By Patricia M. Schaefer
Although he practiced several trades and careers throughout his life in New London, Connecticut, Joshua Hempsted is best known for his diary. Hempsted began the diary as a way to keep track of his many business activities. He also recorded, on a daily basis, the weather, baptisms and publishments (public announcements of marrige intentions), military trainings, divisions of the Commons, court sessions, ship traffic, town meetings, thanksgivings, fasts, deaths, his travels, celebrations, and other events important to New London or Connecticut. The surviving part of the diary covers 47 years, from September of 1711 through early November of 1758. In its printed form it is about 700 pages long. Because of its thoroughness and the daily nature of its entries, it is one of the most important sources of information about colonial life that we have.
Researchers have been using Hempsted’s diary ever since it was first published by the New London County Historical Society in 1901. Frances M. Caulkins, the noted 19th-century historian of New London and Norwich, used the manuscript frequently in her research. The diary has been used to study such diverse subjects as trade with the West Indies, slavery, and the Great Awakening, a period of evangelical Protestant revival. It is also used extensively for genealogical research.
A New London Native
Joshua Hempsted, the son of Joshua, a wheelwright, and his wife Elizabeth Larrabee, was born in New London on September 1, 1678. He lived his entire life in the house built that year by his father. It, along with the addition built by his own son Nathanael in 1728, is still standing and open to the public during the summer. The structure is known as the “Hempsted” House, the spelling used by the first few generations of “Hempsteads.”
Hempsted married Abigail Bailey of Long Island, probably in 1698. Their first child was born in July of 1699. The Hempsteds had nine children. A few days after the birth of their ninth child in 1716, Abigail died; five days after that their oldest son, aged 17, also died. Hempsted never remarried, bringing up the children with the help of relatives and women hired to do housework and spinning. He died in New London on December 22, 1758, about six weeks after his last diary entry.
A Record of Work, Community Service, and Travels
In his earlier years, Hempsted was a shipwright and carpenter. He was a landlord, lawyer, and surveyor at various times but always a farmer. For many years, Hempsted also served as business agent for the New London Winthrops, descendants of an early governor and owners of vast quantities of land. Throughout the course of the diary, he lettered gravestones, bought pre-decorated from several sources, for families throughout the region. As Hempsted got older, he spent more time writing wills for others and less time in strenuous physical labor, but he was still able to participate in farm work. On October 31, 1758, his last working day before his final illness, he “Rid down to Crossman [lot] & unloaded the Bigger part of the Salt hay.”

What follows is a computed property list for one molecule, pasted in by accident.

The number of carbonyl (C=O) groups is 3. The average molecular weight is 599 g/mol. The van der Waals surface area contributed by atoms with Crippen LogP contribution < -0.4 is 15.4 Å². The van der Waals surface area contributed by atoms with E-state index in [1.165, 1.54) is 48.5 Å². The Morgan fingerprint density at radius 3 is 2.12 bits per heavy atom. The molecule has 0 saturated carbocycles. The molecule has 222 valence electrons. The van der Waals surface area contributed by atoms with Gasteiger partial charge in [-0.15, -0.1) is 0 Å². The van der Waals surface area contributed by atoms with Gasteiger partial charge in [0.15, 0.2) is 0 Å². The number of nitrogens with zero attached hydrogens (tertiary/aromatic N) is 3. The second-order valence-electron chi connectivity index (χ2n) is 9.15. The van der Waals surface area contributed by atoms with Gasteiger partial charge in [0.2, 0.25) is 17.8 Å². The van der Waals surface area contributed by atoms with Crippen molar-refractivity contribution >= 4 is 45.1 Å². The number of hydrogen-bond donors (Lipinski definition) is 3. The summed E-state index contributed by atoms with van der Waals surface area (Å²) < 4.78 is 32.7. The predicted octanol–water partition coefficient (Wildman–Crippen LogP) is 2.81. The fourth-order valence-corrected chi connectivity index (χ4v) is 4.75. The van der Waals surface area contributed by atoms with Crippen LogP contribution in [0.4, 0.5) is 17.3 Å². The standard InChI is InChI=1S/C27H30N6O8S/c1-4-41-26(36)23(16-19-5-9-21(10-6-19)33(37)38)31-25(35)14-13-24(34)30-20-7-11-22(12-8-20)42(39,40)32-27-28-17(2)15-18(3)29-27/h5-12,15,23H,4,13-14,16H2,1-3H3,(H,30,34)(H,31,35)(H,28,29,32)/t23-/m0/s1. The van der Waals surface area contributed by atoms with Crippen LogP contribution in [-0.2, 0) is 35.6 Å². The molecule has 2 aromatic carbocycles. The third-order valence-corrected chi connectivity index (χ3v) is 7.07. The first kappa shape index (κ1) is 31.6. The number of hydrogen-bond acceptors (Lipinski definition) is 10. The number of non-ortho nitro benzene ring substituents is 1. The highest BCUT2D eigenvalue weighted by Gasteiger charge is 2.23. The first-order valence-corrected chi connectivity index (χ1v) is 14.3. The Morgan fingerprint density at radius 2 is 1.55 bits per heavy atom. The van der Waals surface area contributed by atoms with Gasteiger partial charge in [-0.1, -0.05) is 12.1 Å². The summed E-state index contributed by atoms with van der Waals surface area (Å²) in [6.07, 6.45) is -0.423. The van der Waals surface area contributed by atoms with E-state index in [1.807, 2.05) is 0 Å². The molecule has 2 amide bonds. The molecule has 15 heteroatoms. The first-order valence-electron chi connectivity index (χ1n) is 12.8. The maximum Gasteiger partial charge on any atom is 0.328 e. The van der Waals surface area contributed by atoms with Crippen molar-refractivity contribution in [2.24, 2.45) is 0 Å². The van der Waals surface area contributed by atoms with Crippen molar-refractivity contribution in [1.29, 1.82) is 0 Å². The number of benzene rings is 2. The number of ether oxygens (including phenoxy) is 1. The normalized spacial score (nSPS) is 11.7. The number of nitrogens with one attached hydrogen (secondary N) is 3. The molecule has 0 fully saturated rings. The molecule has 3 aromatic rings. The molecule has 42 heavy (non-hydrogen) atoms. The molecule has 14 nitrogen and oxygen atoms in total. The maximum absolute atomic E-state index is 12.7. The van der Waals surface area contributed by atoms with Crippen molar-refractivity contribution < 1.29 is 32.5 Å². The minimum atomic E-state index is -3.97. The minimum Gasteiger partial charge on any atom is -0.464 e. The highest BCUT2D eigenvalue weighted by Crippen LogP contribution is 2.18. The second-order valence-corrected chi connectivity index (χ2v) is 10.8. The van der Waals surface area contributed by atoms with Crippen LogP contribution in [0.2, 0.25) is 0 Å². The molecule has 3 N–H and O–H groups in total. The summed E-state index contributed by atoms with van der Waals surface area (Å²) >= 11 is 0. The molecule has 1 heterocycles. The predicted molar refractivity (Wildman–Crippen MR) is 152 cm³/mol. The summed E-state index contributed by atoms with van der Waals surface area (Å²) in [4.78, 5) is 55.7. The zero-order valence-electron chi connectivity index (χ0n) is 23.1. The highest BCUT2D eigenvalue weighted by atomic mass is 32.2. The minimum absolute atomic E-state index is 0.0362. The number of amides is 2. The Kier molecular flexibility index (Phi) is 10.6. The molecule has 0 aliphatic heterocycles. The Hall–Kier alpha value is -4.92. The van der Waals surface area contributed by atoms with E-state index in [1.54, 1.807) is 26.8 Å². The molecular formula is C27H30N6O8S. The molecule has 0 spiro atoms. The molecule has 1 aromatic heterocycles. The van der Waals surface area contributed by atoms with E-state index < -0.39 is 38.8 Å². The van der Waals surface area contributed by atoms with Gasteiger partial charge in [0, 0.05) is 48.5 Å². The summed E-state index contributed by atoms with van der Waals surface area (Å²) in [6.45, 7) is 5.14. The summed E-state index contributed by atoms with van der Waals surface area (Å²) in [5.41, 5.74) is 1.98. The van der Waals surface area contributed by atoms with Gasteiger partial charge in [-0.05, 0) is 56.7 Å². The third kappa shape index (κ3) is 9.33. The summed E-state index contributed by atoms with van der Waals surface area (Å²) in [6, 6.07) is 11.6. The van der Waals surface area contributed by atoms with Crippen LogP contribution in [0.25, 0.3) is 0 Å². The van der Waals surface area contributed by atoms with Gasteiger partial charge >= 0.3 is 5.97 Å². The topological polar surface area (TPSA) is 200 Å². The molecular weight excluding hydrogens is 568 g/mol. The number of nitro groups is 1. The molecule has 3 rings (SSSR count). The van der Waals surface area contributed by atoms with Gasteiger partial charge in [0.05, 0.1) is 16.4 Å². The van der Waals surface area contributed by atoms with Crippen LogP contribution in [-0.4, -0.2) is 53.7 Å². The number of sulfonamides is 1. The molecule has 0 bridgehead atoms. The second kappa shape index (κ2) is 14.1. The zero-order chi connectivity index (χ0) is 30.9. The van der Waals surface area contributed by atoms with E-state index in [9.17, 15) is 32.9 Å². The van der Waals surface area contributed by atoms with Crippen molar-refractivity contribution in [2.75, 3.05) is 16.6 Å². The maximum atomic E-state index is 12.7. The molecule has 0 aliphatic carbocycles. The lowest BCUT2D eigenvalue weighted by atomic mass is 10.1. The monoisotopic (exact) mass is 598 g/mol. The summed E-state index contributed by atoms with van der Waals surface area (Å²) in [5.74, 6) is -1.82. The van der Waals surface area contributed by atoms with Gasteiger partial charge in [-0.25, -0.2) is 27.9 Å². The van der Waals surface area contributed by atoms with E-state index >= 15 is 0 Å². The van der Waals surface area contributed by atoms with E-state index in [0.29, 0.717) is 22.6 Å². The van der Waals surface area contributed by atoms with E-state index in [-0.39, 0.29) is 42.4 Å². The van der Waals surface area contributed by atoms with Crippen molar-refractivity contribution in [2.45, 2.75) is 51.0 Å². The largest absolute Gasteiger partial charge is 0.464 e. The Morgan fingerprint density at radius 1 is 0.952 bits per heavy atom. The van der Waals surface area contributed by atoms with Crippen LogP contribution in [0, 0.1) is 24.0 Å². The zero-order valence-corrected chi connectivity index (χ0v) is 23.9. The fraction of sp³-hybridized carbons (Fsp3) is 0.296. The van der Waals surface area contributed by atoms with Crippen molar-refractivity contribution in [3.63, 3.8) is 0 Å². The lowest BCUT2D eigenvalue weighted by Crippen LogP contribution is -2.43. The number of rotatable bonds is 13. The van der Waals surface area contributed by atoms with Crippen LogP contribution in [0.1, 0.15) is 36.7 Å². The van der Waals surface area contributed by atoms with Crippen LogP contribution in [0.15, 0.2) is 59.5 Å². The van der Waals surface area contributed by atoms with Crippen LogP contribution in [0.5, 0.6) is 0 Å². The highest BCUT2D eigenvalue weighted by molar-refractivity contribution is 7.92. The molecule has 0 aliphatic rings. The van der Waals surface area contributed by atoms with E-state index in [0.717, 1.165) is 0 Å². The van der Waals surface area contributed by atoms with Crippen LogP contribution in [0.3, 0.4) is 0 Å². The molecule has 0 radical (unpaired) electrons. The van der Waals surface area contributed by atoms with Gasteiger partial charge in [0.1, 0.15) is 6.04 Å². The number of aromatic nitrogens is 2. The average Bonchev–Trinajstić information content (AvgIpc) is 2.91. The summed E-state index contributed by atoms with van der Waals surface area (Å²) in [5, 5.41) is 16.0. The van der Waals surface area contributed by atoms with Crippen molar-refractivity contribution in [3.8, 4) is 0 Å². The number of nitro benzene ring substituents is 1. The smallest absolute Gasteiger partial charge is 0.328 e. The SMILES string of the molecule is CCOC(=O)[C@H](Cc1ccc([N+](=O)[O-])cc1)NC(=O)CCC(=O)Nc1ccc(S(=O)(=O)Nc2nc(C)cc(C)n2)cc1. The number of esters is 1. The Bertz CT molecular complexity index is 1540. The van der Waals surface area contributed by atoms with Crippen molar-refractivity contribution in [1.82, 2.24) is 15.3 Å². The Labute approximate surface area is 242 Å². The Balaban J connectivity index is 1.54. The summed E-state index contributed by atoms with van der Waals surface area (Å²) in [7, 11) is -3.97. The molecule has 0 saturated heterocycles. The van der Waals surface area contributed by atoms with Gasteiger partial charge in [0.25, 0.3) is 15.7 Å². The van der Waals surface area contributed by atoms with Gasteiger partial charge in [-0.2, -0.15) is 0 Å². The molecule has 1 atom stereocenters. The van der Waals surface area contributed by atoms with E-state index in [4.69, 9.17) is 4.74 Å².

Most of all, Hempsted was a public servant, involved in the affairs of the town at many levels. He was a selectman, a member of the school committee, an officer (eventually captain) of the second trainband or militia company, delegate to the General Assembly, member of the committee to divide the Commons, and member of the committee of the First Congregational Society.
Beginning in 1727, Hempsted was appointed annually as a justice of the peace for the rest of his life. He handled cases to the value of 40 shillings and also performed marriages. His casebooks and marriage records survive. The earlier casebook, covering the period 1727 to 1733, is at the New London County Historical Society. The later casebook is at the Connecticut State Archives in Hartford. Marriages performed by Hempsted are recorded in the first casebook.
Hempsted’s travels took him to Hartford, New Haven, Boston, New York City, and the eastern end of Long Island. He participated in “ventures” to the West Indies and recorded the comings and goings of ships to the many trading destinations of New London merchants. On one occasion, in 1749, Hempsted traveled to New Jersey on business for the Winthrops and continued on to visit a sister in Maryland. Along the way he recorded the many people he met from Connecticut, observations of the land he passed through and its crops, and detailed descriptions of an iron furnace, an impressive bridge, and a grist mill.
Hempsted Diary Made Available in Print
The manuscript of Hempsted’s diary, which is owned by the New London County Historical Society, consists of 12-inch-long by 7.5-inch-wide unlined pieces of paper sewn together in blocks. Miss Fannie Potter transcribed it in the 1890s for the historical society. Since the first section of the diary begins abruptly at the top of a page and consistently follows the same format of date out to the left, with the weather and then the day’s activities described, it is reasonable to assume there was an earlier portion of the diary that is now missing.
In 1901 the historical society published the diary transcription in an edition of 500 copies. It was reprinted without changes several times, the last in 1985. A new edition of the diary, with some changes in format to make it easier to read, was issued in 1999 with a revised index of people. An explanatory volume, A Useful Friend: A Companion to the Joshua Hempsted Diary, 1711-1758, was published in 2008. It features articles, maps, a glossary, and a subject index to the 1999 edition of the diary.
Patricia M. Schaefer is the author of A Useful Friend, winner of the 2008 Homer D. Babbidge Jr. Award for the best work on Connecticut history, and writes and speaks on colonial Connecticut.